Third time’s a charm for Centennial escape game

Clue Room

Elisa and Todd Mata in front of their second Clue Room in Centennial, which opened last year. (Clue Room)

After falling into Alice’s Wonderland, fleeing a mysterious island and saving Denver from a doomsday device, the family behind a Centennial escape game concept is pulling up the curtain on their third shop.

Clue Room opened its latest escape game, a life-sized puzzle in which players must solve riddles in order to unlock their room, on Yosemite Street between East Arapahoe and Dry Creek roads in Centennial earlier this month.

Co-owner Elisa Mata, who started the company in 2014 with husband Todd Mata, said the business chose three spots within five minutes of each other in Centennial to reach customers that are visiting or working in the Denver Tech Center.

“Being in the DTC keeps us really busy with the team builders and with all the hotels,” Mata said. “We kind of want Yosemite to be the spot where we host team builders, because we’ll have the full range of (game) difficulties.”

Clue Room has found a niche working south of Denver and avoiding the city, Mata said, where the escape room market is more saturated, and finding space big enough to house multiple games is tight.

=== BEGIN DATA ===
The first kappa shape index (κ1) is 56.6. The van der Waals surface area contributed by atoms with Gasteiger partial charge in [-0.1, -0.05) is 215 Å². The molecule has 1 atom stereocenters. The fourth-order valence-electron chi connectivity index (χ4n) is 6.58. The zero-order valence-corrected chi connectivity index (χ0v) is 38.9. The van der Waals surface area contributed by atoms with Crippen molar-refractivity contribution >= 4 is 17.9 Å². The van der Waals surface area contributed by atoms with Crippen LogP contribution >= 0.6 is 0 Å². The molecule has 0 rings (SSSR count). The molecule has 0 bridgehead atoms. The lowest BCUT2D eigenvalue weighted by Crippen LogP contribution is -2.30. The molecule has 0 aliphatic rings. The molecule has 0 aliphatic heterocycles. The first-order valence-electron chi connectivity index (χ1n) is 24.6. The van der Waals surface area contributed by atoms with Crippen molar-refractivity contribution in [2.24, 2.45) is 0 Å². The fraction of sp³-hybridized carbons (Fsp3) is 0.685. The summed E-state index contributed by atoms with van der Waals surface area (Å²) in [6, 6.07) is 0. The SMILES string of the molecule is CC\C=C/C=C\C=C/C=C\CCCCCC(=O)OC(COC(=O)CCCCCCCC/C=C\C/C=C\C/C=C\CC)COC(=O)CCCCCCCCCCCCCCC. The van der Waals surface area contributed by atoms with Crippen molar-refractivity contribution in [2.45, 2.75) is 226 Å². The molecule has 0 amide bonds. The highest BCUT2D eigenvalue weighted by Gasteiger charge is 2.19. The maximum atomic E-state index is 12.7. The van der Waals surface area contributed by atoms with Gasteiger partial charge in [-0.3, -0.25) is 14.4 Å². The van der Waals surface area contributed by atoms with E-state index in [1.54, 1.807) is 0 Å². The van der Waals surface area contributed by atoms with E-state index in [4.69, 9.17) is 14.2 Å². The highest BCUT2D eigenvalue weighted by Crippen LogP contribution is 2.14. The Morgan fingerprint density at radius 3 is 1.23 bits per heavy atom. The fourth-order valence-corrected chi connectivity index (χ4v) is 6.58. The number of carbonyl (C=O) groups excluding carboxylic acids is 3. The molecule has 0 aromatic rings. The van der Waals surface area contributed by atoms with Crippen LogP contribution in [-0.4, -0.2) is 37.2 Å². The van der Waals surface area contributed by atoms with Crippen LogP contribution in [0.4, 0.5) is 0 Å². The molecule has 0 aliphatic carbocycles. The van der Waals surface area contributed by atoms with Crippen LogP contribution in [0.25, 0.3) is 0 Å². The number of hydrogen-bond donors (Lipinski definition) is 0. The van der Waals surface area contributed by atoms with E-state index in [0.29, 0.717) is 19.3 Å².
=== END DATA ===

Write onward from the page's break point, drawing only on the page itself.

“We like that we can grow into this space, just like our second location on Havana,” Mata said.

At its new location, Clue Room will divide 2,700 square feet into smaller rooms for each escape game. Rick Robinson with Space Commercial Real Estate handled the transaction.

Mata said Clue Room put about $30,000 into opening the third location, including replacing floors, a new coat of paint and designing new games.

Mata and her husband opened the first Clue Room on East Arapahoe Road in 2014 and followed with a second location on Havana Street last year.

Hour-long games are $28 per person for up to 10 people at a time.

The couple and their daughter, Veronica, devise each game’s storylines and puzzles themselves and do not license them to other escape game operators, an unusual feature in an industry where puzzle makers can add another revenue stream by selling rights to plot designs.

That’s deliberate, Elisa Mata said.

“We probably will (sell) once we decide to retire our games,” she said. “What’s important to us is that our customers can’t see our game anywhere else in the world.”

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